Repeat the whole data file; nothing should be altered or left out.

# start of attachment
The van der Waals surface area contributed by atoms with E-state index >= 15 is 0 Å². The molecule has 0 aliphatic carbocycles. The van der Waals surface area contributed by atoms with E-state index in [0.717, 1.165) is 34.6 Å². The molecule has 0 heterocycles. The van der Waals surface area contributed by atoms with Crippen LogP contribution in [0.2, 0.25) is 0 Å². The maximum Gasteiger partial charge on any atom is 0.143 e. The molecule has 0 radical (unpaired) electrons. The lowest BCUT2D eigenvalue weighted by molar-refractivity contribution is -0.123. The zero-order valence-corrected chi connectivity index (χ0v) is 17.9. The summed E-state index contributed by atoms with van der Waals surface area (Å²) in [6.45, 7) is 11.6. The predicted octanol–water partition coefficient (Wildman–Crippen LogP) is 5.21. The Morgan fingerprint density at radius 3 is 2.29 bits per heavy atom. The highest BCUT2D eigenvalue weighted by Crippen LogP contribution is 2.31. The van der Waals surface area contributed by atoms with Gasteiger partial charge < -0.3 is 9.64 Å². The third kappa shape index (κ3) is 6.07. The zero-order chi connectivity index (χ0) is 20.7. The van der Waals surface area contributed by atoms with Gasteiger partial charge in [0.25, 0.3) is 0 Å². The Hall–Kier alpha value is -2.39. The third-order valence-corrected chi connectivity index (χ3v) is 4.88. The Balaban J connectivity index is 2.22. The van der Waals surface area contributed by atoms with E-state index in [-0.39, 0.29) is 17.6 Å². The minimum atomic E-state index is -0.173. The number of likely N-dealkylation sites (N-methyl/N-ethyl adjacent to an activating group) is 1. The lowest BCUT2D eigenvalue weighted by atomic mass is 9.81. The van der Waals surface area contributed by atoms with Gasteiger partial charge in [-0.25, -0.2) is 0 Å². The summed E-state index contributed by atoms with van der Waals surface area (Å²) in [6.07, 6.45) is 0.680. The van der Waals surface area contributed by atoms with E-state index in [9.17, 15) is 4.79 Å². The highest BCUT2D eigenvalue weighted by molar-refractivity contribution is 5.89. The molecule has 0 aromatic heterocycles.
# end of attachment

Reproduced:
The van der Waals surface area contributed by atoms with E-state index >= 15 is 0 Å². The molecule has 0 aliphatic carbocycles. The van der Waals surface area contributed by atoms with E-state index in [0.717, 1.165) is 34.6 Å². The molecule has 0 heterocycles. The van der Waals surface area contributed by atoms with Crippen LogP contribution in [0.2, 0.25) is 0 Å². The maximum Gasteiger partial charge on any atom is 0.143 e. The molecule has 0 radical (unpaired) electrons. The lowest BCUT2D eigenvalue weighted by molar-refractivity contribution is -0.123. The zero-order valence-corrected chi connectivity index (χ0v) is 17.9. The summed E-state index contributed by atoms with van der Waals surface area (Å²) in [6.45, 7) is 11.6. The predicted octanol–water partition coefficient (Wildman–Crippen LogP) is 5.21. The Morgan fingerprint density at radius 3 is 2.29 bits per heavy atom. The highest BCUT2D eigenvalue weighted by Crippen LogP contribution is 2.31. The van der Waals surface area contributed by atoms with Gasteiger partial charge < -0.3 is 9.64 Å². The third kappa shape index (κ3) is 6.07. The zero-order chi connectivity index (χ0) is 20.7. The van der Waals surface area contributed by atoms with Gasteiger partial charge in [0.25, 0.3) is 0 Å². The Hall–Kier alpha value is -2.39. The third-order valence-corrected chi connectivity index (χ3v) is 4.88. The Balaban J connectivity index is 2.22. The van der Waals surface area contributed by atoms with E-state index in [-0.39, 0.29) is 17.6 Å². The minimum atomic E-state index is -0.173. The number of likely N-dealkylation sites (N-methyl/N-ethyl adjacent to an activating group) is 1. The lowest BCUT2D eigenvalue weighted by atomic mass is 9.81. The van der Waals surface area contributed by atoms with Gasteiger partial charge in [-0.25, -0.2) is 0 Å². The summed E-state index contributed by atoms with van der Waals surface area (Å²) in [6.07, 6.45) is 0.680. The van der Waals surface area contributed by atoms with E-state index in [9.17, 15) is 4.79 Å². The highest BCUT2D eigenvalue weighted by molar-refractivity contribution is 5.89. The molecule has 0 aromatic heterocycles.